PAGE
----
c.

         The Court concludes that consideration of default judgment is appropriate here because Defendants had ample notice of the consequences of their inaction. See Hathcock, 53 F.3d at 40 (“[A] party is entitled to be made aware of the drastic consequences of failing to meet the court's conditions at the time the conditions are imposed, when he still has the opportunity to satisfy the conditions and avoid the sanction”) (citation and internal quotation marks omitted). This Court has repeatedly warned Defendants that their actions may result in default judgment. See ECF No. 50 (outlining an overview of Defendants' conduct in this case).

         For the reasons that follow, this Court concludes default judgment is appropriate in this case because Defendants have failed to participate in the adversary process at nearly every turn despite being given repeated opportunities to do so.

         2. Discovery Sanction

         To determine if default judgment is appropriate as a discovery sanction, the Fourth Circuit has instructed courts to apply the four Wilson v. Volkswagen of Am., Inc., 561 F.2d 494 (4th Cir. 1977) factors. Mut. Fed. Sav. & Loan Ass'n v. Richards & Assocs., Inc., 872 F.2d 88, 92 (4th Cir. 1989) (citing Wilson, 561 F.2d at 503-06). The four Wilson factors are:

(1) whether the noncomplying party acted in bad faith;
(2) the amount of prejudice his noncompliance caused his adversary, which necessarily includes an inquiry into the materiality of the evidence he failed to produce;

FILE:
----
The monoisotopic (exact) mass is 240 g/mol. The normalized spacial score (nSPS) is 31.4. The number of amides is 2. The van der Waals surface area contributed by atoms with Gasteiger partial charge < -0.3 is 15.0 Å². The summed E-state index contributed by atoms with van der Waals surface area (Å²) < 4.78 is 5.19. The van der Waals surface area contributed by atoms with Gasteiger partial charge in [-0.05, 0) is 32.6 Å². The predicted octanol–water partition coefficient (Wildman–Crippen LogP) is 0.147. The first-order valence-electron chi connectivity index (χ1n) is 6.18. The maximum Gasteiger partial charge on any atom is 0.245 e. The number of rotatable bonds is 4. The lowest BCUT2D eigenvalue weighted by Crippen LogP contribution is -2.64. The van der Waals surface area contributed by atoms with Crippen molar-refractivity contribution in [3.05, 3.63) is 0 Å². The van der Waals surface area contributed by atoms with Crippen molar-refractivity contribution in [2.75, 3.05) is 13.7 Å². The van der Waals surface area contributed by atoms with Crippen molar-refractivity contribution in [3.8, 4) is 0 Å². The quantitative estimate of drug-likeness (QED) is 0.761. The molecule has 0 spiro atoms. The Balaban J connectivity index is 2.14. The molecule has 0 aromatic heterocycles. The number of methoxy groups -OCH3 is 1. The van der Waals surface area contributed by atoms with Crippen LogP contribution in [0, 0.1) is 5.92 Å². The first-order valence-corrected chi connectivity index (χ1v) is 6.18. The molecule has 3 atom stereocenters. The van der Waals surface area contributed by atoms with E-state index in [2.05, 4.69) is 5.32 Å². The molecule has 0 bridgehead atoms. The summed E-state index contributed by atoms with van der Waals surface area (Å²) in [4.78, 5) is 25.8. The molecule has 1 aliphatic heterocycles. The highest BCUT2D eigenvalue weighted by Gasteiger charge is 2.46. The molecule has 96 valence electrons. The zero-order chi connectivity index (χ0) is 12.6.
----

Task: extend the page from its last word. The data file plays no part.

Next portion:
(3) the need for deterrence of the particular sort of noncompliance; and (4) the effectiveness of less drastic sanctions.

Id. (citing Wilson, 561 F.2d at 503-06). The four Wilson factors “insure that only the most flagrant case, where the party's noncompliance represents bad faith and callous disregard for the authority of the district court and the Rules, will result in the extreme sanction” of default judgment. Id. (citing Wilson, 561 F.2d at 504). Therefore, if the four Wilson factors weigh in favor of sanctioning defendants with default judgment pursuant to Federal Rules of Civil Procedure 16(f)(1) and 37(b)(2)(A), this Court may so sanction. See, e.g., Id. at 302.

         Here, Defendants have unquestionably “fail[ed] to obey” the pretrial order -- among several others. Fed.R.Civ.P. 16(f)(1)(C).

         a. Bad Faith

         i.

         Defendants have acted in bad faith in their repeated failure to comply with prior Orders. See Mut. Fed. Sav. & Loan Ass'n, 872 F.2d at 93. An overview of Defendants' lack of ...